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Re: why Kim why?
Kim has a point that talking about looping music is in many ways more like
talking about trumpet music than it is like talking about jazz or rock
music. This is particularly true if you account for the full spectrum of
people who use looping devices and the various ways in which they use them.
For many of those people, however, the looping device is frequently just a
way to create backing tracks or is an effect to supplement their primary
instrument. (The latter is how I would characterize Frisell's use.)
What you see amongst some performers and particularly at looping festivals
is a shift in emphasis. The evolution of the loop and the interaction with
the loop become much more significant. With some performers the loops can
come to overshadow the playing of the original sound source. It's
a meeting of process music and improvisational music. (Counter-example: Amy
X Neuburg) The music may draw from jazz or rock or classical or whatever as
its original genre, but as the loops come to the foreground the music
distinctly morphs into something else.
Who is the audience for such events? Certainly mostly other people using
looping devices. Certainly some times pretty small. But I've also seen
events where the music was dominated by looping and the audience was pretty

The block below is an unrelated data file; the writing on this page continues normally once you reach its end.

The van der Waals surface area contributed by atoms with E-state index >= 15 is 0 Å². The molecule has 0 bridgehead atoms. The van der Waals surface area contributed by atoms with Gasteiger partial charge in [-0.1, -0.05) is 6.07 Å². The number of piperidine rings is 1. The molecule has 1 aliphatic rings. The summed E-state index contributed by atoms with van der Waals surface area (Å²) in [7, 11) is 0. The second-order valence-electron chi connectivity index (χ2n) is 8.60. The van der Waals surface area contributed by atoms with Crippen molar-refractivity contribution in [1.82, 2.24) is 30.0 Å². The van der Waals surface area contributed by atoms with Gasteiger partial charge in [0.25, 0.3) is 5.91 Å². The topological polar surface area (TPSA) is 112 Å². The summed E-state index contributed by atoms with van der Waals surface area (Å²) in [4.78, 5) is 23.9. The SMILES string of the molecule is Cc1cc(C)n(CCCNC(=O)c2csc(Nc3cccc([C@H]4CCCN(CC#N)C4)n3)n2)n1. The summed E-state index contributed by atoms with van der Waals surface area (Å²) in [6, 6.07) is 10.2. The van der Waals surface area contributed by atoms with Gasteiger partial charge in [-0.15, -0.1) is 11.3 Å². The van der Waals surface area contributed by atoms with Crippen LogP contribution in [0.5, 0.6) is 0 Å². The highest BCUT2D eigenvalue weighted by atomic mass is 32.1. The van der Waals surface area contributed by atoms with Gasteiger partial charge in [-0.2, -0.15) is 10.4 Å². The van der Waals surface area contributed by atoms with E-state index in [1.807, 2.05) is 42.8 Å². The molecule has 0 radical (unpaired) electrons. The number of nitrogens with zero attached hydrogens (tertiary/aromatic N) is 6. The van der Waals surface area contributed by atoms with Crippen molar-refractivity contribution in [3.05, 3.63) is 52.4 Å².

large and obviously made up of more than just other people in the
Over generalizing for each genre:
If I go to a jazz festival, I expect to hear improvisation. I probably
expect the beat to swing a bit.
If I go to a rock concert, I expect a certain simple tribal driving rhythm
and I expect mostly to hear songs that last under 5 minutes and focus on
If I go to a looping festival, I expect to hear creative use of repetition.
That's a relatively abstract concept but so essentially is improvisation.
Are Benny Goodman and Miles Davis in his Agharta/Pangaea era both playing
jazz? Are Kenny G and Pat Metheny on _Zero Tolerance for Silence_ both
playing jazz? (Okay. I've got reservations about Kenny G, but a lot of the
world thinks what he plays is jazz.) Those data points aren't even as far
apart as I could go. There's a lot of diversity in jazz. There's a lot of
diversity in rock.
So, in the long run, I don't think there's a big danger of coming up with
overly narrow definition of looping music. In the short run, certainly it
might be better if a festival that focuses on ambient music were to be
called an ambient festival rather than a looping festival. One could also
have live-glitching festivals. As long as the public keeps being exposed to
a range of music identified as looping, the genre such as it is isn't at
great risk of becoming exclusionary any more than jazz is exclusionary.
I think Kim's mission is even broader from the standpoint that he doesn't
just want to avoid pigeonholing looping as a particular narrowly defined
sound but wants to emphasize its use for a broad range of musicians. This
a good thing from the standpoint that it promotes sales of looping devices
which results in more and better options for the people who place their
focus on loops. I think that talking about looping as a genre, however,
runs counter to this if one says that only people in the genre use looping